Of the German carrier group that had participated in the surprise attack on Pearl Harbor, only the Tirpitz and the Prinz Eugene now remained afloat. It appeared an unfitting reward for the German naval architects who had managed to overcome immense technical difficulties despite their inexperience in building such vessels.

And with Japan unmistakeably headed for defeat, the question for Grand Admiral Erich Raeder was whether to support the defence of the homelands, attempt a breakout attempt or even perhaps consider a scuttling operation reminiscient of the Dreadnoughts in the Scapa Flow in 1919. But unbeknown to Raeder, the German-Japanese Atomic Bomb project was nearing fruition, and both ships would be required to serve as the delivery mechanism in an audacious second strike on Pearl Harbor. It appeared than Plan Z might well change the course of the War after all.
This post shares some commonality with the sister articles in the Flugzeugträger thread.

In 2012, on this day Star Trek co-stars Nichelle Nichols and George Takei formally approached CBS Corporation (the owners of the franchise) with a request for permission to shoot the low-budget webisode "The Search for Jim". Click to watch "Star Trek's William Shatner: I have no ego".

The Search for Jim, Part 1
By Ed, Mike Mcilvain, Scott Palter & Jackie Rose
Set in a veterans hospital funded by the Federation, the ageing Captain James T. Kirk (pictured) has entered his final days. He is visited by Communications Officer Nyota Uhura and Helsman Hikaru Sulu.

But the visit rapidly turns sour when he discovers that his former subordinates on the Starship Enterprise have harboured personal grudges against him from the very beginning. Seemingly more concerned about protecting his record than addressing the feelings of his former colleagues, Kirk makes matters worse with a narcissistic explanation that appears to validate the criticisms that are being levelled against him. Frustrated, Uhura challenges him with the emotionally charged question "Dont you want to know why we hate you?". And then the conversation takes a further emotional turn because he opens up and for the first time Kirk talks about a traumatic event in his early career when he first encountered "Those Klingon B*stards".. To be continued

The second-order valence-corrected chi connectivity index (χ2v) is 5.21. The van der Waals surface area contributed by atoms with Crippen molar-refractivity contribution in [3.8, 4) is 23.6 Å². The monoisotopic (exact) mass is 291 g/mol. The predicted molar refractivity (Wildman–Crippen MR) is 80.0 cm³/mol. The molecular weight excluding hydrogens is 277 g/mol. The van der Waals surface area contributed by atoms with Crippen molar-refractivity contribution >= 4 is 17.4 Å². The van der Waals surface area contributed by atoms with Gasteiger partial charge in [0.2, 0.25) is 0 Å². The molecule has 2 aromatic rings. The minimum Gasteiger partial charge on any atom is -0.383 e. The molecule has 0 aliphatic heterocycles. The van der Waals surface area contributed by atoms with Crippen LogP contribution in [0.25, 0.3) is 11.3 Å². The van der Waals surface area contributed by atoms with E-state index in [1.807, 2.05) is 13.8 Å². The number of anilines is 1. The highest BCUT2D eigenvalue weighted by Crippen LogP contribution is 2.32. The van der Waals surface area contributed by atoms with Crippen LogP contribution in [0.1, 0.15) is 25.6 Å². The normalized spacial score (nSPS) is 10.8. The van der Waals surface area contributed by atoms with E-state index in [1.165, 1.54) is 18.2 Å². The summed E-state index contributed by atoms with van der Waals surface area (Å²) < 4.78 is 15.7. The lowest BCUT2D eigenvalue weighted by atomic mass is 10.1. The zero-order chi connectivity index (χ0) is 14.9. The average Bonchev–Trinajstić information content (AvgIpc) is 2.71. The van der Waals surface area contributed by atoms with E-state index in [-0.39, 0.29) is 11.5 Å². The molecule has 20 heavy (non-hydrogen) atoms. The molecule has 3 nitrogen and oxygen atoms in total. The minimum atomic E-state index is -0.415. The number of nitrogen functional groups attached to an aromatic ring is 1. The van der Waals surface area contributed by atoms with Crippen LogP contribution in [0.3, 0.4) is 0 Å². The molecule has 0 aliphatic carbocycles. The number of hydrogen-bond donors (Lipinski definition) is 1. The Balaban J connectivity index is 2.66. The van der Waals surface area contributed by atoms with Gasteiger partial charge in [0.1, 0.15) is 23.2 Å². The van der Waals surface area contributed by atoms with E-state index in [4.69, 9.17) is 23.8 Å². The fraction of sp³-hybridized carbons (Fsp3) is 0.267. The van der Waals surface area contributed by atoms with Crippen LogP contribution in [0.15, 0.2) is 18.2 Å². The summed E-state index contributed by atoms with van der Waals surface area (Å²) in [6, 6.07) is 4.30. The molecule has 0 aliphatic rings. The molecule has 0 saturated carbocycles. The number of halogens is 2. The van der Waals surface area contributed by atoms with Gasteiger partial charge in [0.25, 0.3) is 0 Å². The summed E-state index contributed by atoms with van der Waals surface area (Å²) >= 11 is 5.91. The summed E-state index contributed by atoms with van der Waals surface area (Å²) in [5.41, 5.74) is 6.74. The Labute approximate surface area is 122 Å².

In LXIX, on this day the imperial army of Emperor Vitellius defeated forces under Antonius Primus, the commander of the Danube armies, loyal to Vespasian at the Second Battle of Bedriacum, .

Valens leads the Imperial Army to victory at the Second Battle of BedriacumThe insurrection had begun when the legions stationed in the Middle East provinces of Judaea and Syria had acclaimed Vespasian as emperor. He had been given a special command in Iudaea by Nero in 67 with the task of putting down the Great Jewish Revolt. In so doing, he gained powerful allies, including the support of the governor of Syria, Gaius Licinius Mucianus and a strong force drawn from the Judaean and Syrian legions marched on Rome under the command of Mucianus.

In response a powerful army composed of XXI Rapax, V Alaudae, I Italica and XXII Primigenia together with detachments from seven other legions and a force of auxiliaries had been sent by Rome under the command of Valens (pictured). Crucially, the disloyal General Caecina had been relieved of command when the Emperor discovered that he was plotting with Lucilius Bassus, commander of the fleet at Ravenna. The subsequent execution of Caecina and Bassus forced some of Vesparsian's commanders to switch sides back to the Emperor.

And prior to the battle other legions including legion IIII Macedonica reinforced the powerful Vitellian army, and under the generalship of Valens they triumphed at Bedriacrum.